The crime index for the city area is represented by the following numbers in the table:

City Montréal   Toronto
Crime severity index (from 2020 to 2021) 67.29 57.84

As you can see, the crime rate in Montréal is slightly higher than in Toronto, despite the former being one of Canada’s safest cities in recent years. So, wherever you go, always travel safely.


According to the city of Montréal, cigarette butts accounted for 30% of litter seen on city streets and sidewalks in 2020. Toronto, on the other hand, has seen an increase in littering following the pandemic. The most common litter items found on the streets are gum, cigarette butts, and personal protective equipment (masks and gloves).

If you’re considering living in Toronto or Montréal, our tips are to use the recycling option on the bins and join cleanup initiatives.

Air Quality

Despite having an average PM2.5 of 10 μg/m³ in 2019, Montréal has generally poor air quality during the winter months due to an increase in environmentally damaging heating solutions. Since then, Montréal has worked to improve its air quality, as detailed in the 2021 air quality report.

On the other hand, Toronto had a PM2.5 average of 7.4 μg/m³ in 2019, putting it within the WHO’s target range for the best air quality. This is a positive reading for such a densely populated city and places it among the world’s least polluted cities.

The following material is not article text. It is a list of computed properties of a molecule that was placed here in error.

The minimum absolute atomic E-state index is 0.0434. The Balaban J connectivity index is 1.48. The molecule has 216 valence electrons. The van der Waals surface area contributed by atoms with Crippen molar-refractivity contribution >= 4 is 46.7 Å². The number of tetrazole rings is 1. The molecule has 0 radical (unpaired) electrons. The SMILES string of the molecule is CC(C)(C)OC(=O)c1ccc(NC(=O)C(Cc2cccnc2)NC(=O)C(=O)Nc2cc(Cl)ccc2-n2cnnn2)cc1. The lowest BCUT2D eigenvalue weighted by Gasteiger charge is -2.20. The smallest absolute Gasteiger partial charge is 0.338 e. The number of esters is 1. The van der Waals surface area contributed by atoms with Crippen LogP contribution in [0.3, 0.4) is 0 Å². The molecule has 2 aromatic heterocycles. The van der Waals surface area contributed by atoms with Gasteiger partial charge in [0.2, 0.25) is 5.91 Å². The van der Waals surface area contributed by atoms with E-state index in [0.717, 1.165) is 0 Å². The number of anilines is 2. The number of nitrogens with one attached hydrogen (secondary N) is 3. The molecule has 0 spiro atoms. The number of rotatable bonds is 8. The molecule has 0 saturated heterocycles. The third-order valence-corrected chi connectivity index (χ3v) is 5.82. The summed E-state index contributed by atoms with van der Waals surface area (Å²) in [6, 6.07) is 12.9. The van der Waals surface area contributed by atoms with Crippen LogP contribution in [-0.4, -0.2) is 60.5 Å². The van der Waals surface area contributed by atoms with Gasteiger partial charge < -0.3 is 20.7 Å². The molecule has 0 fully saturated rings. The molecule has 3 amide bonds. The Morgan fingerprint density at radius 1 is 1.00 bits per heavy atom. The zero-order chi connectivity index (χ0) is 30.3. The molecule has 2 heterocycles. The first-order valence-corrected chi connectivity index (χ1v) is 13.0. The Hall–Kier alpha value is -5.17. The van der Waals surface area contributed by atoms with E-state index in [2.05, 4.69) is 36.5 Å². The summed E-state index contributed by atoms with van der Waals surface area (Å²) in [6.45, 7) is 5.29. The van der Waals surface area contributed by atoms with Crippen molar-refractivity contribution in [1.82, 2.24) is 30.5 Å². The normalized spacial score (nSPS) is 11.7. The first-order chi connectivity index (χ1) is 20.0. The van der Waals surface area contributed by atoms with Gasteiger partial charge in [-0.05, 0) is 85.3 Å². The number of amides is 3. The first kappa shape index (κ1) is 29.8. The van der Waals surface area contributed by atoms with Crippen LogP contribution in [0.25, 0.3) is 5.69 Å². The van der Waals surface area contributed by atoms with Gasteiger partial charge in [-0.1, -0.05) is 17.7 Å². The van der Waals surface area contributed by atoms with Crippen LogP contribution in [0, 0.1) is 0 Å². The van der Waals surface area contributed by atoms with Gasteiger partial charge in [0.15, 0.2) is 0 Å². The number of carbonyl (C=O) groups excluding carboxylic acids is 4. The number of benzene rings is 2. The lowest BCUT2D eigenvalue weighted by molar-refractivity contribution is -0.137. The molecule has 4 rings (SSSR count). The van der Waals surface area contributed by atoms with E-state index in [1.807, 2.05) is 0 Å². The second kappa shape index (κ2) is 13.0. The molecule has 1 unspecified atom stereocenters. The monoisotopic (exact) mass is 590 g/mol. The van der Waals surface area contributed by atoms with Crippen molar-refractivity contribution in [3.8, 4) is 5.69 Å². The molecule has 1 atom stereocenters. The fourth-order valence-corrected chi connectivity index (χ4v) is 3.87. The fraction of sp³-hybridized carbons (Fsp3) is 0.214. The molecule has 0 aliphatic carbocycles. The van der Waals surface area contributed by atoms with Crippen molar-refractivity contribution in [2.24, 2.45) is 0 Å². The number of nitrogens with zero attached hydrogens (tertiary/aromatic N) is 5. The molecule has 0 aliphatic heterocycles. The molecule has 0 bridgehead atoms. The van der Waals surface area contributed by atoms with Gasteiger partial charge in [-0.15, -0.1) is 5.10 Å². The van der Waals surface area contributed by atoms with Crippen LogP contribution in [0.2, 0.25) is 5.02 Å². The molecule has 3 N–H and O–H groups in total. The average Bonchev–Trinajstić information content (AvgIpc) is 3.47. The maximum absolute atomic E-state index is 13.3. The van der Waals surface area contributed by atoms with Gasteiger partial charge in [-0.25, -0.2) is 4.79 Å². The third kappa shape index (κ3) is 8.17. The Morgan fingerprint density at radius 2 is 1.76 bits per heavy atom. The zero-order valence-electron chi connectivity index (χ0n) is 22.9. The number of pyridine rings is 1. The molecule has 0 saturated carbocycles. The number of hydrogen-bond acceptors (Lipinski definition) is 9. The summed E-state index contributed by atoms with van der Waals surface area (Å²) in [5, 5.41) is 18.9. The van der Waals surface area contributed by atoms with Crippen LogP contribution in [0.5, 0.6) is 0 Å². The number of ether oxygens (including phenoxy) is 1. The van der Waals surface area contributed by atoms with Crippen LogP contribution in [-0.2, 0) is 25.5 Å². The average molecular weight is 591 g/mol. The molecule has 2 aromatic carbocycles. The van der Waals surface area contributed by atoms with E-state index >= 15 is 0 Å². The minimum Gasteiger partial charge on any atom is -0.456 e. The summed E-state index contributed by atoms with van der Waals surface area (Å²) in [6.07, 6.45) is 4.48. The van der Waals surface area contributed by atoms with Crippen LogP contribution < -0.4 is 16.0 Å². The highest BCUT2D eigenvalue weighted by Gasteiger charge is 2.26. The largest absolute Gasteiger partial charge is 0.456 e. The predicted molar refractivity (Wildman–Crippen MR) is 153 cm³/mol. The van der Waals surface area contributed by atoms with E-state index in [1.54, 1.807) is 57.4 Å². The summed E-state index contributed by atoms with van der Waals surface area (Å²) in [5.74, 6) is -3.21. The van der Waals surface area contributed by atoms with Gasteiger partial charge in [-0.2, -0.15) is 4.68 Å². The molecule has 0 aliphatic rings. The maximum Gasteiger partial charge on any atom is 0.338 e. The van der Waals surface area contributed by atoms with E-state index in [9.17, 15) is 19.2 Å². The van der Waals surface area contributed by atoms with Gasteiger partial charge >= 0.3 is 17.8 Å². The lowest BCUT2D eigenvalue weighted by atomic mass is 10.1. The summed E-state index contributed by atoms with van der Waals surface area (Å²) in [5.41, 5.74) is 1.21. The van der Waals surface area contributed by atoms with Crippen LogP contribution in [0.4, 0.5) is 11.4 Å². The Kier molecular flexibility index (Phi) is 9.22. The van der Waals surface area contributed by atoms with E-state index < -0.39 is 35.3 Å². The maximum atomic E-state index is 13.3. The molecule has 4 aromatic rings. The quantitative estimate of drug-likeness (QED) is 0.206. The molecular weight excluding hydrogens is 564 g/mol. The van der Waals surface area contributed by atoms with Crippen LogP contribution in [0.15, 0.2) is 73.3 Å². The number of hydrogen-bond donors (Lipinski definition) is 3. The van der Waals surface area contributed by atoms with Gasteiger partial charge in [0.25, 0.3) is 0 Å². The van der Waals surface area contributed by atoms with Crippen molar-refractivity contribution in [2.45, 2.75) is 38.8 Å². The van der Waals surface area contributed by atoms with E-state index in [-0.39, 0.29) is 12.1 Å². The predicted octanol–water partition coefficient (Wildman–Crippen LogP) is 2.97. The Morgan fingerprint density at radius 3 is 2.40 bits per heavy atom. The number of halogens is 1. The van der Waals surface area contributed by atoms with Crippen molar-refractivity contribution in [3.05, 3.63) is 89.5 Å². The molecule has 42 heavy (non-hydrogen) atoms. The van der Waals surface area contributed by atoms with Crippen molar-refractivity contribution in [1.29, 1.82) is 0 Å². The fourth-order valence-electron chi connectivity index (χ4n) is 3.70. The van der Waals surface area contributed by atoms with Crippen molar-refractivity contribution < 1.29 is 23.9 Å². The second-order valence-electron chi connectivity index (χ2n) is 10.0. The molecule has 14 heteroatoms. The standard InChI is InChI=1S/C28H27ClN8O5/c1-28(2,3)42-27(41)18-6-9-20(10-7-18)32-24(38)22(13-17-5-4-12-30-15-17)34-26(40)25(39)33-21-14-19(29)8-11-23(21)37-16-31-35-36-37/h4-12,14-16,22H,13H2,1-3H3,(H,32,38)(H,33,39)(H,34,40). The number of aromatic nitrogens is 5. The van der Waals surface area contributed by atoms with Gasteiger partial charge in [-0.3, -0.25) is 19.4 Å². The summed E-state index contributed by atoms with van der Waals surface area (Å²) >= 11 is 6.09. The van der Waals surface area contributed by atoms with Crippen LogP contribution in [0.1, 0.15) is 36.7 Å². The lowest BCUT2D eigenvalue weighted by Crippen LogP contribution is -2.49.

Traffic, industrial sources, residential and commercial sources, and off-road mobile sources all contribute to Toronto’s air pollution, which significantly impacts health and contributes to approximately 280 deaths and 1,090 hospitalizations each year.

Unsurprisingly, lockdowns harmed certain economic operations, such as transportation and construction. As a result, the number of days with a good air quality index has significantly increased, with only seven days of smog in Montréal between March and December 2020.


Because of its much older history and excellent sense of urban design, Montréal living comes with easily accessible lush parks and exquisite urban squares. The city is an outdoor playground all year, with the Laurentians and the Eastern Townships only a short drive away.

If you want to go for a walk in the woods, you can go to Mount Royal, Parc La Fontaine, Jarry Park, Parc Maisonneuve, or Parc Jean-Drapeau. Furthermore, Square Saint-Louis, Victoria Square, and Dorchester Square are all excellent squares with beautiful green landscapes.

Mind you, Toronto also has plenty of parks to offer – 1,500, to be exact! While many people will visit the more well-known parks such as High Park, Trinity Bellwoods Park, or Bluffer’s Park, there are smaller, often overlooked, and more interesting sites. Toronto Music Garden, Toronto Sculpture Garden, and Evergreen Brick Works are a few examples.

After learning these facts, I believe many people may consider moving to Toronto from Montréal!


So far, everything has gone pretty smoothly. However, it is now time to discuss the dreaded rent, housing, and utility prices. How does the cost of living in both cities compare?


When it comes to average apartment and condo rent prices in Canada, Montréal falls right in the middle, while Toronto aims a little higher. But just how expensive is Toronto? Let’s investigate.

Unit Size Montréal

Average Market Rent